An Arabian Affair – Anatolian Eagle 2013
The second edition of Anatolian Eagle in 2013 saw the air forces of Saudi Arabia and the United Arab Emirates participate to this two-week exercise.
Anatolian Eagle exercises have been organised since 2001. Turkish Air Force squadrons frequently rotate through this exercise, which is held multiple times a year, but only allows for foreign participation once a year. This year, foreign participants were invited for Anatolian Eagle 2013-2 between 10 and 21 June.
European air forces have participated to the exercise almost every year, but this year marked their first absence in a long time, possibly due to budget constraints and operational commitments. However, it is not just NATO partners taking part in this exercise. Organizers have been looking south and east from the start, with Israel, Jordan and Pakistan participating in recent years. This year, the United Arab Emirates Air Force returned with their F-16s while Saudi Arabia sent eight F-15 Eagles.
For undisclosed reasons the Royal Air Force of Oman F-16s and Saudi Tornados cancelled their participation. Due to these cancellations, the Turkish Air Force decided to increase its own participation by sending nearly 30 F-16s from five squadrons. These comprised no less than twelve brand new F-16s Block 50 from 141 Filo based at Akinci, as well as older block versions from 151, 152, 191 and 192 Filo. Apart from the F-16s, some twelve F-4 Phantoms from 111 Filo and the Konya-based 132 Filo also participated.
Most flying days saw all aircraft fly a sortie in the morning and another one in the afternoon. All visiting units formed Blue Air, whose aim it was to attack tactical and strategical targets in realistic war scenarios, while avoiding surface-to-air missiles and eliminating aircraft from Red Air.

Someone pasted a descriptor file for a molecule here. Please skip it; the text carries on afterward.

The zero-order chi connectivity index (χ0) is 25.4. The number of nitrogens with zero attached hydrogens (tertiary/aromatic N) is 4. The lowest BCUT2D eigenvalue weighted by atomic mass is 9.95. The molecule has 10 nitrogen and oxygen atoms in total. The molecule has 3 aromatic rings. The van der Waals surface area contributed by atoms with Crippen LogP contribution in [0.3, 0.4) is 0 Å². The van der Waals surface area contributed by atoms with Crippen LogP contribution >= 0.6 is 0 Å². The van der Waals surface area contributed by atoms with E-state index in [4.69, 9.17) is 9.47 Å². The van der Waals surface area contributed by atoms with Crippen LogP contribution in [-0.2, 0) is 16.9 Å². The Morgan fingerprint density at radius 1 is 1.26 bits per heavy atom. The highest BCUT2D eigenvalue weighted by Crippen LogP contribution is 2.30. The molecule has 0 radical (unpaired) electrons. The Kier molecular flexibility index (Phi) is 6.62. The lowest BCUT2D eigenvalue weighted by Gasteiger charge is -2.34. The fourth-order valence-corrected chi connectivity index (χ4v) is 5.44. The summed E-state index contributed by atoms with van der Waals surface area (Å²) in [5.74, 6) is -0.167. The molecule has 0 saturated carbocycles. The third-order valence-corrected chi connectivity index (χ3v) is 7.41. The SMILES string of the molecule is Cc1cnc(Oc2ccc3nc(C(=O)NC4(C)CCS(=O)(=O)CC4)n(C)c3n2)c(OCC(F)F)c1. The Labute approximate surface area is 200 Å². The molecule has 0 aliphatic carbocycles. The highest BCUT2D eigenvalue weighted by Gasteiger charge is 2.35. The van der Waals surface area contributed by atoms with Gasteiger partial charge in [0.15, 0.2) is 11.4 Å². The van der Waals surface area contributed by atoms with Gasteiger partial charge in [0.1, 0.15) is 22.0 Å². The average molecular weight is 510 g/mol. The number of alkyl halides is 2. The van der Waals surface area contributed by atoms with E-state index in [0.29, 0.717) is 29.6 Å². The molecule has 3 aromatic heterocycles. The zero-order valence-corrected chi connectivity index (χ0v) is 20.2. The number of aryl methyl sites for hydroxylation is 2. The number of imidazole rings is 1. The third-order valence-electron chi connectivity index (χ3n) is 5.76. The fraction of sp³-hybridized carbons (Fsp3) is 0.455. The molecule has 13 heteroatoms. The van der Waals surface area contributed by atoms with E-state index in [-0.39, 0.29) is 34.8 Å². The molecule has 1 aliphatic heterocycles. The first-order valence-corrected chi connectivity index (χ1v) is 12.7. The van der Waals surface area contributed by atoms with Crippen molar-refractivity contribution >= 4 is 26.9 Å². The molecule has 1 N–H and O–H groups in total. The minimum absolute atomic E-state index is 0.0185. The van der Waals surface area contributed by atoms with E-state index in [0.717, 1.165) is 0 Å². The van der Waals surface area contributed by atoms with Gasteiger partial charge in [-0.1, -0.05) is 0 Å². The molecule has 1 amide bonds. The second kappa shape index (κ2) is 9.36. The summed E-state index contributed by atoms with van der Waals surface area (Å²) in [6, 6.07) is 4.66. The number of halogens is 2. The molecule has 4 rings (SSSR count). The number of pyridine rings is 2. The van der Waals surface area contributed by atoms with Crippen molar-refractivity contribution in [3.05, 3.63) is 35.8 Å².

Flight data were transferred live via ACMI (Air Combat Maneuvering Instrumentation) to a command and control center (CCC), just as missile shots from SAM systems, AWACS aircraft and land-based radars. A NATO E-3 Sentry AWACS aircraft strictly flew in support of the blue forces, while red air was guided only by ground-based radar stations. Extensive pre-flight and post-flight briefings were carried out in the command and control center’s briefing hall with a capacity of 450 people, but the Blue and Red forces are strictly separated.
As usual at Anatolian Eagle, Red Air was provided by Konya-based 132 Filo, flying the F-4 and F-16. This squadron has a history of being a training squadron using the F-5, but 132 Filo has transformed into a weapons tactics and adversary training unit flying the F-4 and F-16 with some similarity to the United States Air Force aggressor squadrons at Nellis AFB, the homebase of Red Flag. In fact, when the unit received its F-16s in 2007 one of their first outings was a trip to Red Flag Alaska to train with and against their American counterparts.
Turkey’s central location makes it ideal for Arabian, Asian and European air forces to come together. There is plenty of airspace with very few restrictions, the weather is perfect and base facilities are nothing short of impressive. There is no doubt that Konya will grow out to become the place where (middle) east and west meet to build relations and fight hard.
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